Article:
What Does a Mechanical Engineer Do?
Are you interested in designing everything from home appliances to ballistics? If so, consider a career in mechanical engineering. The work of mechanical engineers surrounds you every day. If it runs on energy, a mechanical engineer probably had a hand in its development and production. Read on to learn more about mechanical engineers and how to become one. Schools offering Mechanical Engineering degrees can also be found in these popular choices.
What Mechanical Engineers Do
Mechanical engineers design a wide range of products, such as toys, turbines and spacecraft. As a mechanical engineer, you'll apply concepts of energy transfer, conversion and manufacturing to create functional designs. This may entail exhaustive research combined with an extensive knowledge of materials and mechanics. You can expect to work as part of a team of engineers, mathematicians and scientists. Mechanical engineers typically work specifically with one type of material, such as metal or ceramics.
Along with designing, mechanical engineers take part in the development and testing of products. You may select the production materials, construct models and prepare manufacturing plans. You might also troubleshoot any problems with designs and make improvements to develop an efficient and profitable final product. Mechanical engineers typically evaluate the final product, assessing its cost, safety, efficiency and dependability.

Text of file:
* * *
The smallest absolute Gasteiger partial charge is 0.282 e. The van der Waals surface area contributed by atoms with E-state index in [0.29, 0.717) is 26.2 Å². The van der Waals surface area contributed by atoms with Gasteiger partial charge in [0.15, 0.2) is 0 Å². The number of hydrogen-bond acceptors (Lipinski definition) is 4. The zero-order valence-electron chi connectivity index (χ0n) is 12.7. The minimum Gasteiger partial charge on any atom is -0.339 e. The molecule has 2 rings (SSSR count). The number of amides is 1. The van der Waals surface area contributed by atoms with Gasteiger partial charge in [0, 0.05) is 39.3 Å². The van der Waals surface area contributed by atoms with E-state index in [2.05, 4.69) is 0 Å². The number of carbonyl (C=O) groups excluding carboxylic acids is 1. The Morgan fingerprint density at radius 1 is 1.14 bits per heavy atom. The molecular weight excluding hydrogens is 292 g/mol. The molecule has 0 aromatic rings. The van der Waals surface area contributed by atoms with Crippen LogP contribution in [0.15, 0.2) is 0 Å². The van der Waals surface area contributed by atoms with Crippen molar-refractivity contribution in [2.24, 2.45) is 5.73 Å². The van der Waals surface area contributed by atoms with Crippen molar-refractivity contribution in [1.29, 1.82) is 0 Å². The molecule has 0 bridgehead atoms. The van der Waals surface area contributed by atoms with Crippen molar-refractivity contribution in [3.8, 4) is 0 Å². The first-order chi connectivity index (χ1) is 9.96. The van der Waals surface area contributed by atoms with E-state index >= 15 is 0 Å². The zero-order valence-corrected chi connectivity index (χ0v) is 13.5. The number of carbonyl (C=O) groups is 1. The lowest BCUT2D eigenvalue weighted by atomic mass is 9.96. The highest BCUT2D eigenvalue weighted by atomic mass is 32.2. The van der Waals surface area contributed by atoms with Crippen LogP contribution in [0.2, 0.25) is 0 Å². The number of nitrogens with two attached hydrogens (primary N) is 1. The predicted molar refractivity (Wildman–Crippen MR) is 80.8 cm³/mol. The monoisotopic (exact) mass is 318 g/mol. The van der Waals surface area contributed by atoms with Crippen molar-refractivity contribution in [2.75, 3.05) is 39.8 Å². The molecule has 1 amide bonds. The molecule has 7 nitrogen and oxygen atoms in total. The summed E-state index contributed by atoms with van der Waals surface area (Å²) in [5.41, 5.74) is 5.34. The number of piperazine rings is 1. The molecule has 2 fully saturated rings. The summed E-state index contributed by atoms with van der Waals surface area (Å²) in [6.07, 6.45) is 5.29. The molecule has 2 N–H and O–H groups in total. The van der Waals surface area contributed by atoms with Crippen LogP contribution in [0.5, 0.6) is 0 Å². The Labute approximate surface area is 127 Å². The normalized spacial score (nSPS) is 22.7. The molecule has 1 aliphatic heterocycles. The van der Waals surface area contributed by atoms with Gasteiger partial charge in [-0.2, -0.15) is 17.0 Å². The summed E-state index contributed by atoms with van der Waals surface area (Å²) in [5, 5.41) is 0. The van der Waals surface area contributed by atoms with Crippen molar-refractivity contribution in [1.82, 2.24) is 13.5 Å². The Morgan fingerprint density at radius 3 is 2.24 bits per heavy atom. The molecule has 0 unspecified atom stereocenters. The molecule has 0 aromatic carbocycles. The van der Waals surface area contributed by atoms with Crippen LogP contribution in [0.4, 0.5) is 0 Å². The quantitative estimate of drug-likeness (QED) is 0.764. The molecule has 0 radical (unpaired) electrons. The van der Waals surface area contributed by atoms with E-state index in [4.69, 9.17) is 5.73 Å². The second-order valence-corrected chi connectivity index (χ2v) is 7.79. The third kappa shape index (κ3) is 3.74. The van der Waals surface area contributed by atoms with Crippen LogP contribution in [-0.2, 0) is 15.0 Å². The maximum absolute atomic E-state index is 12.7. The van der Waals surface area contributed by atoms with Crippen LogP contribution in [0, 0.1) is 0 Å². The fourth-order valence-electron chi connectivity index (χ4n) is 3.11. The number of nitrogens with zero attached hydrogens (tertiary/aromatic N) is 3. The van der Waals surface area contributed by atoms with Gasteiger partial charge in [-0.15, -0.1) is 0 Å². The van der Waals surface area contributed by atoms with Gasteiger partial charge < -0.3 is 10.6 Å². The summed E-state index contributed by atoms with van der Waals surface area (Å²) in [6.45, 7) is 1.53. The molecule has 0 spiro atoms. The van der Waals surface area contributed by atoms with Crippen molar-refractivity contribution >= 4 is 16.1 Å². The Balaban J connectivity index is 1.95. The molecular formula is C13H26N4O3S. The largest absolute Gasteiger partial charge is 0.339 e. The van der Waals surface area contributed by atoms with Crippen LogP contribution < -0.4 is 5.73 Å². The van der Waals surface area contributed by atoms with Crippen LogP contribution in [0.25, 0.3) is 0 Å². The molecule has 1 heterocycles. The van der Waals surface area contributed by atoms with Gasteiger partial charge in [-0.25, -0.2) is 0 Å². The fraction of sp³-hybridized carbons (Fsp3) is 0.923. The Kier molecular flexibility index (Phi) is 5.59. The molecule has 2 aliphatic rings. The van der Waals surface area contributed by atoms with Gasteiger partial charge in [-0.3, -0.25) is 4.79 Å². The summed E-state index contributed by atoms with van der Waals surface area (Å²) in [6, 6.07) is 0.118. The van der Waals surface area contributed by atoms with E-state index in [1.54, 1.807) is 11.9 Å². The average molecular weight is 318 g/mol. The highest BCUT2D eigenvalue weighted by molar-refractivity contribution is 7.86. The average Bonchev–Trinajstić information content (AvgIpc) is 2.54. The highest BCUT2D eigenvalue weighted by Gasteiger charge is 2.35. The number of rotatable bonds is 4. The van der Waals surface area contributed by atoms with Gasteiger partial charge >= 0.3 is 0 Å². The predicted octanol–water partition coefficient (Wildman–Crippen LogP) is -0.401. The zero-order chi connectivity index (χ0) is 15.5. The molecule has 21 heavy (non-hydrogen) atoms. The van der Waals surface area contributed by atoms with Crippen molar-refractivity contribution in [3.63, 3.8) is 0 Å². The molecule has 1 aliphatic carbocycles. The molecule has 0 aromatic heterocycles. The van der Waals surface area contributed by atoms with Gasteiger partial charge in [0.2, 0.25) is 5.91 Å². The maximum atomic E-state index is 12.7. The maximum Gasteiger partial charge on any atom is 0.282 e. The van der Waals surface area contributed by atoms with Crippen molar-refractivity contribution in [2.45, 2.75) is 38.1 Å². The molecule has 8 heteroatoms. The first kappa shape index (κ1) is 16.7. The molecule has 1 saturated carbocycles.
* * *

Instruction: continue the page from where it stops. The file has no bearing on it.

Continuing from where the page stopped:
To enter this profession, you'll need to get a bachelor's degree in mechanical engineering from a school accredited by the Accreditation Board for Engineering and Technology. These 4-year degree programs lay strong emphasis on math, but you'll study much more than just how to solve for X on a chalkboard. You may take courses in:
- Fluid mechanics
- Heat transfer
- Electrical circuitry
- Materials science
- Machine design
Mechanical engineers who provide services to the public are required to obtain licensure. The licensing process begins with completion of an accredited degree program followed by passage of the Fundamentals of Engineering exam. You must then gain four years of experience as an engineer intern (EI) and pass the Principles and Practice of Engineering exam to become a licensed, professional engineer (PE). Depending on the state, you may be required to earn continuing education credits to maintain your license.
Mechanical engineering is one of the broadest disciplines in the engineering field. Employment opportunities may be available in a wide variety of settings, including the military, space programs and manufacturing. Additionally, much of what you learn in a mechanical engineering degree program can be applied to other disciplines, so you may find employment in a non-mechanical specialty of engineering.
According to the U.S. Bureau of Labor Statistics, mechanical engineer employment was expected to increase six percent from 2008-2018 (www.bls.gov). Job opportunities were expected to increase due in part to efforts to develop a variety of mechanical products. Another possible factor is the emergence of advanced technology in production, specifically in the materials, nanotechnology and biotechnology sectors.
To continue researching, browse degree options below for course curriculum, prerequisites and financial aid information. Or, learn more about the subject by reading the related articles below: